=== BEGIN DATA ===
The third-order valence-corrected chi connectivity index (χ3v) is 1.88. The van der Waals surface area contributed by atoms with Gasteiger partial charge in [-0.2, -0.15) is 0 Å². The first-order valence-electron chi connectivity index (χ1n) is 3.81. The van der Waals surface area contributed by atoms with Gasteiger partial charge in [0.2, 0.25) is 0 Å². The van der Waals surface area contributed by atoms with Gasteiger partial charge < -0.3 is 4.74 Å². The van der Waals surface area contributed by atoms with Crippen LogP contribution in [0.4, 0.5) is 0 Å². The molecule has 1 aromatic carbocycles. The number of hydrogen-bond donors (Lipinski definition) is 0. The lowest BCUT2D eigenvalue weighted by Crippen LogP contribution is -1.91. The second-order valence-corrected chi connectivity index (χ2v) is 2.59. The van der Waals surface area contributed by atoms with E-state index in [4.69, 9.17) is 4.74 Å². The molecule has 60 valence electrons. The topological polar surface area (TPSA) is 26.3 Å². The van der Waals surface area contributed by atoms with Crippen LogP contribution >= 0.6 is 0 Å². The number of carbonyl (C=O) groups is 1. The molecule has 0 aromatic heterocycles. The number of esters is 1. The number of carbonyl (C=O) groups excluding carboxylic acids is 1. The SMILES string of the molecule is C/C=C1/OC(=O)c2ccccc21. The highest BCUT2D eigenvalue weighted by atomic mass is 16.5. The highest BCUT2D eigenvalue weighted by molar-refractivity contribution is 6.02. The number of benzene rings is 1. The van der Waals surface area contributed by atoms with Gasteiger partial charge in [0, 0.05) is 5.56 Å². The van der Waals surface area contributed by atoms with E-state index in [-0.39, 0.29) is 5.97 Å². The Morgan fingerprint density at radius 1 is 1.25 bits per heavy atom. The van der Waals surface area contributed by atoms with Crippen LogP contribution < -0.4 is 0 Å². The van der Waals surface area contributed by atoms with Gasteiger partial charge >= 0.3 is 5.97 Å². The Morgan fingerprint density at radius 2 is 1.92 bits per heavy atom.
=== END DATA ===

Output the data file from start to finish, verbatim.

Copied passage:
The third-order valence-corrected chi connectivity index (χ3v) is 1.88. The van der Waals surface area contributed by atoms with Gasteiger partial charge in [-0.2, -0.15) is 0 Å². The first-order valence-electron chi connectivity index (χ1n) is 3.81. The van der Waals surface area contributed by atoms with Gasteiger partial charge in [0.2, 0.25) is 0 Å². The van der Waals surface area contributed by atoms with Gasteiger partial charge < -0.3 is 4.74 Å². The van der Waals surface area contributed by atoms with Crippen LogP contribution in [0.4, 0.5) is 0 Å². The molecule has 1 aromatic carbocycles. The number of hydrogen-bond donors (Lipinski definition) is 0. The lowest BCUT2D eigenvalue weighted by Crippen LogP contribution is -1.91. The second-order valence-corrected chi connectivity index (χ2v) is 2.59. The van der Waals surface area contributed by atoms with E-state index in [4.69, 9.17) is 4.74 Å². The molecule has 60 valence electrons. The topological polar surface area (TPSA) is 26.3 Å². The van der Waals surface area contributed by atoms with Crippen LogP contribution >= 0.6 is 0 Å². The number of carbonyl (C=O) groups is 1. The molecule has 0 aromatic heterocycles. The number of esters is 1. The number of carbonyl (C=O) groups excluding carboxylic acids is 1. The SMILES string of the molecule is C/C=C1/OC(=O)c2ccccc21. The highest BCUT2D eigenvalue weighted by atomic mass is 16.5. The highest BCUT2D eigenvalue weighted by molar-refractivity contribution is 6.02. The number of benzene rings is 1. The van der Waals surface area contributed by atoms with Gasteiger partial charge in [0, 0.05) is 5.56 Å². The van der Waals surface area contributed by atoms with E-state index in [-0.39, 0.29) is 5.97 Å². The Morgan fingerprint density at radius 1 is 1.25 bits per heavy atom. The van der Waals surface area contributed by atoms with Crippen LogP contribution < -0.4 is 0 Å². The van der Waals surface area contributed by atoms with Gasteiger partial charge >= 0.3 is 5.97 Å². The Morgan fingerprint density at radius 2 is 1.92 bits per heavy atom.